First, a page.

Before the day was over, the app gained over a thousand new users, served 2 million requests, and crashed the server. Again. We burned through 24.5 hours of CPU time.
How was this possible? I haven't advertised the application at all. The answer is simple: users.
My users, my wonderful, generous users, were spreading the app by word of mouth. Enough people found it interesting and useful that the press people organically stumbled upon it. They found it useful enough to write about it. Rinse, repeat.
This is, of course, a double edged sword, as most things are. Or even a triple. Quadruple? I'm losing track of the edges at this point.
On the one hand, more users is awesome. I'm happy so many people are finding use in my application, and am flattered that so many of them think my code is worth using. It's really a humbling experience to see hits in Google Analytics from 678 cities across every continent but Antarctica.
But with users comes server load. Server load brings crashes. Impending crashes need to be reported to users, and I have no real established way of doing so. Except that nice, big database of 1600+ emails. I battled myself over the decision—I do not want to be spamming these wonderful users who have given me so much—but decided, in the end, that keeping them informed of absolutely critical things by sending an unsolicited email was better than letting the server crash, and having a thousand plus people wonder what happened.
That doesn't take the sting out of "dev sends emails without opt in." though. Understanding your users' disappointment in you doesn't change the crappy feeling you get.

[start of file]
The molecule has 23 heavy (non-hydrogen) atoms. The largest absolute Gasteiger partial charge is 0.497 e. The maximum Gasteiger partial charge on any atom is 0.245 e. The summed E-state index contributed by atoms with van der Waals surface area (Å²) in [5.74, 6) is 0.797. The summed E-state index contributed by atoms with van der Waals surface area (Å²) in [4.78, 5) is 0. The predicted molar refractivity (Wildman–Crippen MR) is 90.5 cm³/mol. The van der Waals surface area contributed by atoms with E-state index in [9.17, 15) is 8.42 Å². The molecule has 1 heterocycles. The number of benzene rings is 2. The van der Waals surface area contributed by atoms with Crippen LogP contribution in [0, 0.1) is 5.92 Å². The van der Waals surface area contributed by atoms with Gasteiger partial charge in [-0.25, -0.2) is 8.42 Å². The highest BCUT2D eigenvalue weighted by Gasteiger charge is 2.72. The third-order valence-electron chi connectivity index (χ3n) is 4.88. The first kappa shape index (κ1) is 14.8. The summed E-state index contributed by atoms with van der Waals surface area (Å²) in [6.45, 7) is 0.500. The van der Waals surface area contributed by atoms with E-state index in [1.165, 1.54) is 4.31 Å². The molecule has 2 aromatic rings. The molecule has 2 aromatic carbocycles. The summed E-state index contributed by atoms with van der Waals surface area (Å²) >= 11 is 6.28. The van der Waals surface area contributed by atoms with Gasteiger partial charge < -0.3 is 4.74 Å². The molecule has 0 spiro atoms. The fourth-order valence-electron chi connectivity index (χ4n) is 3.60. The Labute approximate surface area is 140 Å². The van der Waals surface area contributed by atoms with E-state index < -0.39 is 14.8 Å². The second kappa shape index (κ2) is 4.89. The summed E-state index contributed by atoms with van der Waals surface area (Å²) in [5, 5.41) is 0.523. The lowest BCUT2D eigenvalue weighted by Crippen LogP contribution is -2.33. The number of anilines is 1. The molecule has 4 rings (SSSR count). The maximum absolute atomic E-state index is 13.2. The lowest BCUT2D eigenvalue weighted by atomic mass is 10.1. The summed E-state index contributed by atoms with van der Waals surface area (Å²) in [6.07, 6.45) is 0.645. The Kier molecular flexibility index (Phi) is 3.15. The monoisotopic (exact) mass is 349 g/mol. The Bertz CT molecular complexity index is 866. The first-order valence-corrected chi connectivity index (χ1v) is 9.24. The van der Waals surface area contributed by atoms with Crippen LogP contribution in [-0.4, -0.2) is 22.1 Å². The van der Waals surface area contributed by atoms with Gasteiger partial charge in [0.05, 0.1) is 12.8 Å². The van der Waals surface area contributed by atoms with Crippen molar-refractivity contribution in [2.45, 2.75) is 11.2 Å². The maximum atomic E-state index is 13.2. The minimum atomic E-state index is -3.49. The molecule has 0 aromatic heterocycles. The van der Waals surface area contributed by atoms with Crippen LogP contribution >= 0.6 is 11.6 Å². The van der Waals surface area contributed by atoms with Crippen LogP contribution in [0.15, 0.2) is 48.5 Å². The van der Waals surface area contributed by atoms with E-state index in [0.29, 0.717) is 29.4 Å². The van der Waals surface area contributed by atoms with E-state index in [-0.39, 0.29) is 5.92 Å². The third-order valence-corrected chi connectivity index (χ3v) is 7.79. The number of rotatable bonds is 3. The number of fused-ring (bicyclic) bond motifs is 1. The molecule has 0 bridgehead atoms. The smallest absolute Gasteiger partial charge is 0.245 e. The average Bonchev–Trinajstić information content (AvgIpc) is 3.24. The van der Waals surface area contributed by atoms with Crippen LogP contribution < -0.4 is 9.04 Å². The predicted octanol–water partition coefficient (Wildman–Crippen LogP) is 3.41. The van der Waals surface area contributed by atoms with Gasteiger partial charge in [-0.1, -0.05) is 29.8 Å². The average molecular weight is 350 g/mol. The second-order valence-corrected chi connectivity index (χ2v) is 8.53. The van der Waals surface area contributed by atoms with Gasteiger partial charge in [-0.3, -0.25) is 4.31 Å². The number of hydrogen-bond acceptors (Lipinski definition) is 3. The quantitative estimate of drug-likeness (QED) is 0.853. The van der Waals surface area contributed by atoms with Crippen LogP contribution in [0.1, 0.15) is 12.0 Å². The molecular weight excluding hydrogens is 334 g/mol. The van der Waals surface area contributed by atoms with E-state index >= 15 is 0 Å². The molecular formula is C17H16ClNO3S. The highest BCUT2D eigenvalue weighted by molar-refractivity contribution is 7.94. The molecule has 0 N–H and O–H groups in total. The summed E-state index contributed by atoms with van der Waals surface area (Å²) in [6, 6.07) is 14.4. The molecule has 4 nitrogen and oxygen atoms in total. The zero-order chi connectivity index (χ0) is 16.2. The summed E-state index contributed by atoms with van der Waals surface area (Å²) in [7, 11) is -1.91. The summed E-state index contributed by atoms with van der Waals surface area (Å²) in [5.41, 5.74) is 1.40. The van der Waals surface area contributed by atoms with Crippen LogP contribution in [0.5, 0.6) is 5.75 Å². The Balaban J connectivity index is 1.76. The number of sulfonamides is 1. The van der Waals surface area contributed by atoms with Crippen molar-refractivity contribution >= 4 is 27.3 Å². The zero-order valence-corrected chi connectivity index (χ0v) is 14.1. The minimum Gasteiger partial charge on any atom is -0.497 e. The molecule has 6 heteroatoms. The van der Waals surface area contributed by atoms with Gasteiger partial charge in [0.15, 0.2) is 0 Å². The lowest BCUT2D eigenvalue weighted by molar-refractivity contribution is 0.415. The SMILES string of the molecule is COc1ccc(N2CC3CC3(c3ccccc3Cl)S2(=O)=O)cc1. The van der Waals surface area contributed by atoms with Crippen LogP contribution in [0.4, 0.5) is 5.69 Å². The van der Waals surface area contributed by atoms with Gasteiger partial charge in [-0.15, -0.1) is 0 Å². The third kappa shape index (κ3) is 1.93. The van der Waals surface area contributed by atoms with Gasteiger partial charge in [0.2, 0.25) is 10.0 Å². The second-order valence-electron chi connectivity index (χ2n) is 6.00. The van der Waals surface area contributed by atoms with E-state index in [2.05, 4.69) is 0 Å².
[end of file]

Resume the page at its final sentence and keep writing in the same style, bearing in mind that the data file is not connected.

I've even received complaints about the OAuth authentication screen. A shady app name (the Extension's ID) and the "insecure" (unregistered) connection combined to make users feel uneasy. Which is wonderful, because it means people are actually reading what they're agreeing to. And it should be more polished, I agree. I'm working on that. I was just totally unprepared to have more than a thousand users under a month after I launched.
But the complaints, accusation, and distrust—all understandable, if unnecessary—are far outnumbered by the positive feedback I've been getting. I've received ideas today that go far beyond what I've ever envisioned for the application, and that I'm excited to start implementing. I've received more donations (for greater amounts!) today than I have up to now, combined. I've had more thank yous and well-wishes, more people inquiring as to how they can host servers to reduce the load, and more inexplicably wonderful random acts of kindness from strangers as they spread the word, than I have experienced thus far. This is why I'm an Open Source advocate. The very email I was so criticised for, a user felt strongly enough about that he wanted to share it on Buzz as an example of a developer that cares.
Heck, even Bob emailed me, out of the blue, to congratulate me on the success.
So, I guess that's my lesson for the day: with success comes server strain, and with happy users come unhappy users.
All I can do is try to keep the servers up, try to make the best application possible, and do my best to keep as many users happy as I can.